Southbridge, New Zealand

From Wikipedia, the free encyclopedia
Jump to: navigation, search

Southbridge is a small town with a population of 720 [1] and approximately 260 houses, on the Canterbury Plains in the South Island of New Zealand. It is located 45 kilometres (28 mi) southwest of Christchurch, between Leeston, Dunsandel and the Rakaia River. The town serves mainly as a centre for agricultural services, but also has nearly 70 small to medium-sized businesses, a swimming pool, tennis courts, Southbridge Primary School, and many other attractions.

On 13 July 1875, a branch line railway was opened from Christchurch to Southbridge. Despite proposals to extend it further to Longbeach and Waterton, the line's terminus remained in Southbridge and it was thus known as the Southbridge Branch. Traffic was strong in the line's early decades; in 1914, two mixed trains and a goods-only train ran each way daily. However, the line entered into decline after the late 1920s. Passenger services to Southbridge were cancelled on 14 April 1951, and the line closed entirely on 30 June 1962. Few remnants of the line remain, though locations of level crossings can be discerned.[1]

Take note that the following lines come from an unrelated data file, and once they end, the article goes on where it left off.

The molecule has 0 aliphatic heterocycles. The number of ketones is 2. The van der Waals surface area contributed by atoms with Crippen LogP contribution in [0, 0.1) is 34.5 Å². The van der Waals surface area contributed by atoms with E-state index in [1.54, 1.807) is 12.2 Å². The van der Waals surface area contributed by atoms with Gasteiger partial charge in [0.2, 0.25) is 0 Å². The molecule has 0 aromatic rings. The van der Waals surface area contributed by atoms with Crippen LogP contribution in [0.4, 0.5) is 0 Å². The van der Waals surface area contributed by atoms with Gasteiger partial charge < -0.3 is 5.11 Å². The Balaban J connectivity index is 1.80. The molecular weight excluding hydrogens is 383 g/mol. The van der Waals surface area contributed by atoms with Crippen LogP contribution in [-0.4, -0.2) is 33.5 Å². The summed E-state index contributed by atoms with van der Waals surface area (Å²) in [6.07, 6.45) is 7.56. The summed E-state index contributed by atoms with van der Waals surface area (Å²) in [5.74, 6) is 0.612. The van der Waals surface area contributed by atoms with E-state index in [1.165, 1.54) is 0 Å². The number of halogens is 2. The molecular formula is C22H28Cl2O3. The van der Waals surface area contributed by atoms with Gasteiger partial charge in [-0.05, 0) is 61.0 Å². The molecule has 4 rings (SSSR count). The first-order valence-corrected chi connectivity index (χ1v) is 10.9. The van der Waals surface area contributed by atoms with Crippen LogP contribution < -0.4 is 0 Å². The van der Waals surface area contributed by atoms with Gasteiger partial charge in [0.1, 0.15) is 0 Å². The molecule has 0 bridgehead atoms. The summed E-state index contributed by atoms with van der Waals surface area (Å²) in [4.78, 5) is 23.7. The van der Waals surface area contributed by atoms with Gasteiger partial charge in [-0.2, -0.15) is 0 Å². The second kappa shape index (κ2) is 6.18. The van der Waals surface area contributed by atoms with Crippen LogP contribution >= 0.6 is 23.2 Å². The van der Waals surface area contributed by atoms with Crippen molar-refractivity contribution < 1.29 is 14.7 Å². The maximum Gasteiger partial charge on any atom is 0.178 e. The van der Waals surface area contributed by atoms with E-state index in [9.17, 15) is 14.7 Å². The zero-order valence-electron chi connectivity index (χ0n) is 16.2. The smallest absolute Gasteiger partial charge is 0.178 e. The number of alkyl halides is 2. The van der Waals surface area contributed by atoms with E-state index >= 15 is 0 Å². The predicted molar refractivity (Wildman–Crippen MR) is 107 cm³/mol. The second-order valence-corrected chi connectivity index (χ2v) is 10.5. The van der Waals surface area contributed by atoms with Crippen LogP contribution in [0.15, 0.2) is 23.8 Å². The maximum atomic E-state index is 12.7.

Notable people[edit]

  • Colonel Allen Bell (1870–1936), politician born in Southbridge
  • Dan Carter (born 1982), rugby union player born Southbridge
  • Francie Turner (born 1992), coxwain who grew up in Southbridge[2]

References[edit]

  1. ^ David Leitch and Brian Scott, Exploring New Zealand's Ghost Railways, revised edition (Wellington: Grantham House, 1998 [1995]), 70-1.
  2. ^ "Southbridge cox steers for Rio". The Press. 27 July 2016. p. B16. Retrieved 27 July 2016. 

External links[edit]

Coordinates: 43°49′S 172°15′E / 43.817°S 172.250°E / -43.817; 172.250